BioTherapi: Bioinformatics for Therapeutic Peptides and Proteins

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Techniques used in Protein drug production

Prior to advances in biotechnology such as rDNA technology, the few protein drugs available were taken directly from human and animal corpses. For instance, the human growth hormone was taken from human corpses and insulin required to treat diabetes was collected from slaughtered pigs. These drugs were available in limited supply and they were expensive, given their sources.
1. Hybridoma Cell Technology: Hybridomas are the fusion of tumour cells with certain white blood cells. They replicate endlessly and can be used to produce specific protein-based drugs called monoclonal antibodies which are effective in treating cancers and other conditions.
2. Recombinant DNA Technology: The introduction of rDNA technology or genetic engineering, has provided a large and cost-efficient source of protein-based drugs. Using genetic engineering, the gene that encodes for the required protein is transferred from one organism into another, which is capable of producing large amounts of the drug.
Genes determine what proteins do. If the gene encoding for a certain protein is known, it is possible to produce this protein. Biotechnology has enabled scientists to identify the different genes that encode for certain proteins. The human genome project has increased our knowledge of genes responsible for many diseases. The identified genes can be used to produce proteins and administer them to prevent and treat diseases.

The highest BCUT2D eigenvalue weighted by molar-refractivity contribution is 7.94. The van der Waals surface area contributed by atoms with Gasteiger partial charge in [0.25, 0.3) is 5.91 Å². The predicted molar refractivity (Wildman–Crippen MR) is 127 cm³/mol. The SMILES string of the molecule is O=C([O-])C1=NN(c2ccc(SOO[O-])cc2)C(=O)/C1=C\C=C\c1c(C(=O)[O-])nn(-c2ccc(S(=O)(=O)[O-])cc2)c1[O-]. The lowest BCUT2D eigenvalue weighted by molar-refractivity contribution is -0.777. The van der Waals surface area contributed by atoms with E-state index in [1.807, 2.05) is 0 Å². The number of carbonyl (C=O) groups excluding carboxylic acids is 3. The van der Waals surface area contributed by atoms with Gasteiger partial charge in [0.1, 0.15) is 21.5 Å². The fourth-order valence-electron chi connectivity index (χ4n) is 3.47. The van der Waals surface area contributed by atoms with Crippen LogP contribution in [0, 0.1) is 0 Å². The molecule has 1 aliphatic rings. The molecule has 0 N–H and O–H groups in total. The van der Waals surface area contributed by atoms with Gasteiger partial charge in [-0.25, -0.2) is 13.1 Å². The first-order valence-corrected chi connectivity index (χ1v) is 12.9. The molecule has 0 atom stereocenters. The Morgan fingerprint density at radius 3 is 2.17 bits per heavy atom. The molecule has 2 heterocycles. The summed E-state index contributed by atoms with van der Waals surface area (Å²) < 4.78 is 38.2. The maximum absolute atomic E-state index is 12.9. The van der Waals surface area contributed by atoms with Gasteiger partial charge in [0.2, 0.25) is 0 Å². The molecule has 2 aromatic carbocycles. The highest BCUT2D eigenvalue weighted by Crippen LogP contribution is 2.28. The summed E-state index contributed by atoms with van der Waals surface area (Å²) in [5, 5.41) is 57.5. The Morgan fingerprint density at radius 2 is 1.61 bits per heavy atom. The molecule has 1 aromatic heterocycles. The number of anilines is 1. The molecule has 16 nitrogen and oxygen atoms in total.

Production of protein-based drugs through rDNA technology can be achieved through two common ways: through transgenic animals (pharming), microorganisms such as E. Coli bacteria or through hybridomas.
3. Transgenic Animals for Protein Drug Production: Transgenic Animals in health care are animals that have been genetically modified to produce a particular protein drug. The DNA gene for the desired protein is coupled with a DNA signal directing its production in the mammary glands.
The new gene functions in the mammary glands so that the protein drug is made only in the milk. The coupled DNA is injected into fertilized cow, sheep, goat or mouse embryo's. The injected embryos are implanted into surrogate mothers. The surviving embryos are then born normally and after these have been raised to maturity and bred, they produce the protein during lactation. The protein is then harvested from the milk and formulated into a protein based drug.